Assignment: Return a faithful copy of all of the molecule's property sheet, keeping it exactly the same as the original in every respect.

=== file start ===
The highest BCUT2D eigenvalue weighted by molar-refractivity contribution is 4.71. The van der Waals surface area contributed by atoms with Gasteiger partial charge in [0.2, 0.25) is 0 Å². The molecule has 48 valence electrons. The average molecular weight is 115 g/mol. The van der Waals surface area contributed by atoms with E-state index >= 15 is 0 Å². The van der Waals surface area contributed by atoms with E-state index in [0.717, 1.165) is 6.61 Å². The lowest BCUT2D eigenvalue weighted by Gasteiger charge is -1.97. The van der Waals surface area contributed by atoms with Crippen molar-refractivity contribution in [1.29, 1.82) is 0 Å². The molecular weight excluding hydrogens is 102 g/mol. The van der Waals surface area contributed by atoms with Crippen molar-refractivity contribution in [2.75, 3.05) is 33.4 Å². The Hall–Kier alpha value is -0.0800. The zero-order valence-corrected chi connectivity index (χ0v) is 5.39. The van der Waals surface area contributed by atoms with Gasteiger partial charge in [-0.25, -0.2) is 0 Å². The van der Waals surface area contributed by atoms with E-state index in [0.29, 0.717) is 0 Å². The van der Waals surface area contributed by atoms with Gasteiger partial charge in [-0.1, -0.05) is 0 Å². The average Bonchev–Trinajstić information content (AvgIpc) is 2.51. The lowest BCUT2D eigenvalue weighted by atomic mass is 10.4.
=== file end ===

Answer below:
The highest BCUT2D eigenvalue weighted by molar-refractivity contribution is 4.71. The van der Waals surface area contributed by atoms with Gasteiger partial charge in [0.2, 0.25) is 0 Å². The molecule has 48 valence electrons. The average molecular weight is 115 g/mol. The van der Waals surface area contributed by atoms with E-state index >= 15 is 0 Å². The van der Waals surface area contributed by atoms with E-state index in [0.717, 1.165) is 6.61 Å². The lowest BCUT2D eigenvalue weighted by Gasteiger charge is -1.97. The van der Waals surface area contributed by atoms with Crippen molar-refractivity contribution in [1.29, 1.82) is 0 Å². The molecular weight excluding hydrogens is 102 g/mol. The van der Waals surface area contributed by atoms with Crippen molar-refractivity contribution in [2.75, 3.05) is 33.4 Å². The Hall–Kier alpha value is -0.0800. The zero-order valence-corrected chi connectivity index (χ0v) is 5.39. The van der Waals surface area contributed by atoms with Gasteiger partial charge in [-0.25, -0.2) is 0 Å². The van der Waals surface area contributed by atoms with E-state index in [0.29, 0.717) is 0 Å². The van der Waals surface area contributed by atoms with Gasteiger partial charge in [-0.1, -0.05) is 0 Å². The average Bonchev–Trinajstić information content (AvgIpc) is 2.51. The lowest BCUT2D eigenvalue weighted by atomic mass is 10.4.